First Look

Soup is Good (and Warming) Food



You may have noticed that it's colder than a witch's teet outside. I mean, I really enjoy these few months where flip flops and Bermuda shorts aren't required attire lest you suffer heat stroke, but come on... 40s? That's not what I signed up for, folks. So last night, feeling frosty and miserable on my way home from the office, I stopped into Gabose Korean & Japanese restaurant for some much needed warmth, and found it in a bowl of ultra-spicy blue crab soup, seen above. I knew I was on the right track when the waiter first brought out the hell broth, boiling away in a heated stone pot. It seemed downright angry, all red and flecked with throat-clinging shrapnel of chili peppers and dime-sized slivers of a jalapeno-like chili. But once that stuff hit my lips and seeped down into my coldest reaches, the anger transformed into something like a mellow embrace. It was at that point that I took off my jacket.

I got much more than I bargained for out of this meal. Not only is

the soup huge, and packed with Napa cabbage, onion, scallion, tofu,

clams, and long strips of something stalky that I can't quite pick out,

but it's served at Gabose with a full compliment of panchan -- small

side dishes that are an ever-present part of the Korean dining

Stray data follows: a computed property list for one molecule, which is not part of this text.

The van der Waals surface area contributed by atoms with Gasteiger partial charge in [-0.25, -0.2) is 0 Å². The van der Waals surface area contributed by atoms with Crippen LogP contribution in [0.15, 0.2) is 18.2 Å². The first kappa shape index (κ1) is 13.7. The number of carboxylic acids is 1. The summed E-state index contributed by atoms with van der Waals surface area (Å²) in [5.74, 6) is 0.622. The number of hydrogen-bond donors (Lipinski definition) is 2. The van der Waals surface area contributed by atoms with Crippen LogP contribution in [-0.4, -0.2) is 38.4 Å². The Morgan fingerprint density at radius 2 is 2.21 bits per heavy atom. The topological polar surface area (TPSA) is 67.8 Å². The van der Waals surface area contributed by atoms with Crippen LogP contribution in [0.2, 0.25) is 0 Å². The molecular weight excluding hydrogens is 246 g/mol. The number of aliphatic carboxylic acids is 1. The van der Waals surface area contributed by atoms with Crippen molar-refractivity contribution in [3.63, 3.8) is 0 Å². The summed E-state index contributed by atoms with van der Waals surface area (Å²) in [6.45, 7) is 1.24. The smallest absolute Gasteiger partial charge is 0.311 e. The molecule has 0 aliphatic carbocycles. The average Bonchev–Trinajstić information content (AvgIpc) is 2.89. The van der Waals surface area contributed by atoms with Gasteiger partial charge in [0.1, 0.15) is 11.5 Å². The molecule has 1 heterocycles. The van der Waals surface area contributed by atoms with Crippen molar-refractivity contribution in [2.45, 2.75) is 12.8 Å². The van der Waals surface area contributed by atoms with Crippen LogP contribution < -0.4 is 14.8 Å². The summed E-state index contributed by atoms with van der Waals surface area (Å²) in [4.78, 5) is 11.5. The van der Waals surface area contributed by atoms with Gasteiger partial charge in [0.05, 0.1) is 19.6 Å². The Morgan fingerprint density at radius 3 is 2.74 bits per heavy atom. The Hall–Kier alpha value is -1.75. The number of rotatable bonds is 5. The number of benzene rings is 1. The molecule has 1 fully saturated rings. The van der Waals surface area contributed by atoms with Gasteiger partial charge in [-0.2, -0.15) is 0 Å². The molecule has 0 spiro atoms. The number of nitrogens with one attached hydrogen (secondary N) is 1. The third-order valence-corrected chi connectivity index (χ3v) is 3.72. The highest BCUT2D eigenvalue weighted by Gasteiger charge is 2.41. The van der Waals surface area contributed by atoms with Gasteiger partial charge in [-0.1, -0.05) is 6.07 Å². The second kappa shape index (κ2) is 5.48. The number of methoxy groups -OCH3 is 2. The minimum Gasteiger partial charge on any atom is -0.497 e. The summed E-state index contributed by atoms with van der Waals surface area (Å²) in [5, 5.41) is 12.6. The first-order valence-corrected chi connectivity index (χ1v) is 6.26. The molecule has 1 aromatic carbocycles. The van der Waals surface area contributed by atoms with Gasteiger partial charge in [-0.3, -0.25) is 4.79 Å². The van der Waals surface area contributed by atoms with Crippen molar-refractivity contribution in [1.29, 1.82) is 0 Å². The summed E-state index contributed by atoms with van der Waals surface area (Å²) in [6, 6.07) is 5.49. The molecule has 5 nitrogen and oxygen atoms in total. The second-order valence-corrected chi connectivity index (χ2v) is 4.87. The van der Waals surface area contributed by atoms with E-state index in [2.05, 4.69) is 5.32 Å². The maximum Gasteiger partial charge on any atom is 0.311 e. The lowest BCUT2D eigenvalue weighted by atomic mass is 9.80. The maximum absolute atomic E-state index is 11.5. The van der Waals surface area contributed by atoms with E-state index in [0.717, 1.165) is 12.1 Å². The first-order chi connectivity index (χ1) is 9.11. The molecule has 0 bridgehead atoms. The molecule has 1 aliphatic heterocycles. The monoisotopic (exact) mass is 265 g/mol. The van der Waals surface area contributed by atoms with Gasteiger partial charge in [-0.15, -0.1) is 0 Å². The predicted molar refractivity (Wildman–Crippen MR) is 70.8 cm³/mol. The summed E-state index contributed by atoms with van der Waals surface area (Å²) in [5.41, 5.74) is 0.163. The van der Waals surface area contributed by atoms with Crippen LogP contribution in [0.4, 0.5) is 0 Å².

experience. Among the panchan: malty-sweet slivers of fish cake, deeply

spicy kimchi, pickled cucumber kimchi that tasted of bread and butter

slices caked in chilies, raw chives and bean sprouts with bean

attached, marinated slices of mushroom, garlic and yellow aji coated

cucumber, and a spicy, cold potato salad with chopped onion. All this

ran just $15, and as I sat picking meat from a chili-infused blue crab

I couldn't help but think it was the best $15 I'd spent all week.

Find Gabose at 4491 N. University Drive in Sunrise. And get there before the cold front leaves.

   

The money shot.
Mmmm, umami.

If you leave an empty dish of kimchi at Gabose, they will refill it. Many times.

Every good culture enjoys potatoes.

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John Linn